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Google completely pulls the driver from their driverless car, but what ethical can of worms does this open up?

Credit: Google

Credit: Google


Scott Sutherland
Meteorologist, theweathernetwork.com

Friday, May 30, 2014, 1:54 - Google has introduced a new feature in their driverless car - they've taken away the ability for a person to drive it, removing the steering wheel, gear shift and acceleration and brake pedals. It's a bold move meant to compensate for one of the weakest parts of a car's safety systems - us - but will the car be able to take over for every role we play behind the wheel?

So far, Google's driverless cars have been ordinary, everyday vehicles with added equipment to sense their environment, to process what they see and to control the vehicle as it drives through traffic. If need be, all of that extra equipment could be removed and someone inside the vehicle could take over driving. This was part of the design, specifically, because Google's engineers wanted to give the vehicle the ability to pass control over to whoever was sitting in the traditional driver's seat, should there be a need. However, apparently they hit a snag in that plan. 

After testing the system with Google employees on their commutes to and from work, they found that it wasn't any problem with the technical aspects. There were no clunky mechanical arms to shove out of the way. The computer didn't cause any awkward quirks of steering control as it handed over 'the conn' to the human driver. It was actually that the human driver had spend so much of the commute not driving, that suddenly getting them to take over was dangerous.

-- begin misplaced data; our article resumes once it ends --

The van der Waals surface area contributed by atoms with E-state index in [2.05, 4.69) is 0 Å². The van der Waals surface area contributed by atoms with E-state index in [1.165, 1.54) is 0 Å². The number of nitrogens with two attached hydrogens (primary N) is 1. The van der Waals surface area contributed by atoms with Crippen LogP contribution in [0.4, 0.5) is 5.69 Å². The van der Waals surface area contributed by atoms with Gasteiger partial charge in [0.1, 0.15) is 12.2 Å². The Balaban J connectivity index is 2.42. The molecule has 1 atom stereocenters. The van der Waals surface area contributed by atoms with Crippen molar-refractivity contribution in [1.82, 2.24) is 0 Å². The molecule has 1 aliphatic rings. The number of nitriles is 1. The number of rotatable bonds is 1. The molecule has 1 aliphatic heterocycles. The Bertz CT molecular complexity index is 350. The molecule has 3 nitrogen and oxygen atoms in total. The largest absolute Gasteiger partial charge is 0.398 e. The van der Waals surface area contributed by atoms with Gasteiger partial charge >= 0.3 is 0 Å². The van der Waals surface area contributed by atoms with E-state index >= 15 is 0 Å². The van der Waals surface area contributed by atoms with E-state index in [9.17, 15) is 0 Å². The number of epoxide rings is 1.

"We saw stuff that made us a little nervous," said Christopher Urmson, who heads up Google's self-driving car program, according to the NY Times.

Their solution: take the driver out of the equation altogether. This new car, shown in the video below, has two comfortable passenger seats, plenty of leg-room, and absolutely no way for a passenger to control the vehicle, beyond was basically amounts of a 'panic button' in the middle of the centre console. 


This certainly feels a lot more like the futuristic self-driving car that science fiction has shown us over the years. Also, it definitely offers some interesting solutions for the traffic problems we experience on a day-to-day basis, at least if all vehicles were like this and run on the same system. However, there's one thing that many people have been thinking about lately that scifi tended to glossed over. When you put the robot car in control, it has to make the decisions in a crisis situation - such as what to do in an impending accident - and will we be able to give the car what it needs to make the right decision?

As Wired pointed out last year, things get a little murky when you put the control in the 'hands' of the computer. In many instances, the car's decision-making will save lives - including many who would have perished in an alternate world where the driverless car wasn't invented. However, based on the decisions it may be forced to make, the car could end up taking the lives of many 'innocents' who would have otherwise lived long lives in that alternate world. For example, it may decide that sacrificing itself along with you and whoever else is in the car is a more appropriate alternative to taking out a bus full of schoolchildren. Is the user manual for the car going to include a legal waiver absolving the company of any wrongdoing in your death? Hopefully, if all vehicles were operating under this same kind of control, we wouldn't have these kinds of dilemmas, but we'll definitely have to plan for this kind of thing now. 

It may come down to our own ability to teach a computer the value of human life. It worked for John Connor in Terminator 2, but that's yet another example of scifi glossing over the details. Hopefully we work it all out soon, since it really looks like a lot of fun to ride around in this car.

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